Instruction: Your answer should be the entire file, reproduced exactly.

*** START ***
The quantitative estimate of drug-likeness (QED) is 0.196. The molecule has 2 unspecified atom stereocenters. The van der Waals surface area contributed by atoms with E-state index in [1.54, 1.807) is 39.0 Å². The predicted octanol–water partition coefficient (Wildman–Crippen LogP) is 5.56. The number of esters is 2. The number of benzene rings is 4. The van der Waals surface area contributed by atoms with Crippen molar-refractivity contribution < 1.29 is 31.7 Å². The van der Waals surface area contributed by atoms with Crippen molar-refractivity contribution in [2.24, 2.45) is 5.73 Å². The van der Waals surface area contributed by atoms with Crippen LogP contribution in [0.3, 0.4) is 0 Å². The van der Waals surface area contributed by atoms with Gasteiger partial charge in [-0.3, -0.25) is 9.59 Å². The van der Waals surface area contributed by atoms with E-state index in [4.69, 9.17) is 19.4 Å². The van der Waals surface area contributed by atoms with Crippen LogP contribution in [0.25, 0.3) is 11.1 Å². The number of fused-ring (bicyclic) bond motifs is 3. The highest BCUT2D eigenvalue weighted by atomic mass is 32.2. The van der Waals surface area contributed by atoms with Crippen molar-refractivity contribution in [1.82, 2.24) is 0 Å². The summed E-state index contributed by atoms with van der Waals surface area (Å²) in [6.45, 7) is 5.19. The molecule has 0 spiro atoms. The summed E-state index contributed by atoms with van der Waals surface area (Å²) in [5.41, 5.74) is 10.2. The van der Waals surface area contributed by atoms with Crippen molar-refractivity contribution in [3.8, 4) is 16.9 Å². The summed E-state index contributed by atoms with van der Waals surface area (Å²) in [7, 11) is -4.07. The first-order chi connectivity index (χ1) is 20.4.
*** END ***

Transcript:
The quantitative estimate of drug-likeness (QED) is 0.196. The molecule has 2 unspecified atom stereocenters. The van der Waals surface area contributed by atoms with E-state index in [1.54, 1.807) is 39.0 Å². The predicted octanol–water partition coefficient (Wildman–Crippen LogP) is 5.56. The number of esters is 2. The number of benzene rings is 4. The van der Waals surface area contributed by atoms with Crippen molar-refractivity contribution < 1.29 is 31.7 Å². The van der Waals surface area contributed by atoms with Crippen molar-refractivity contribution in [2.24, 2.45) is 5.73 Å². The van der Waals surface area contributed by atoms with Crippen LogP contribution in [0.3, 0.4) is 0 Å². The van der Waals surface area contributed by atoms with Gasteiger partial charge in [-0.3, -0.25) is 9.59 Å². The van der Waals surface area contributed by atoms with E-state index in [4.69, 9.17) is 19.4 Å². The van der Waals surface area contributed by atoms with Crippen LogP contribution in [0.25, 0.3) is 11.1 Å². The number of fused-ring (bicyclic) bond motifs is 3. The highest BCUT2D eigenvalue weighted by atomic mass is 32.2. The van der Waals surface area contributed by atoms with Crippen molar-refractivity contribution in [1.82, 2.24) is 0 Å². The summed E-state index contributed by atoms with van der Waals surface area (Å²) in [6.45, 7) is 5.19. The molecule has 0 spiro atoms. The summed E-state index contributed by atoms with van der Waals surface area (Å²) in [5.41, 5.74) is 10.2. The van der Waals surface area contributed by atoms with Crippen molar-refractivity contribution in [3.8, 4) is 16.9 Å². The summed E-state index contributed by atoms with van der Waals surface area (Å²) in [7, 11) is -4.07. The first-order chi connectivity index (χ1) is 20.4.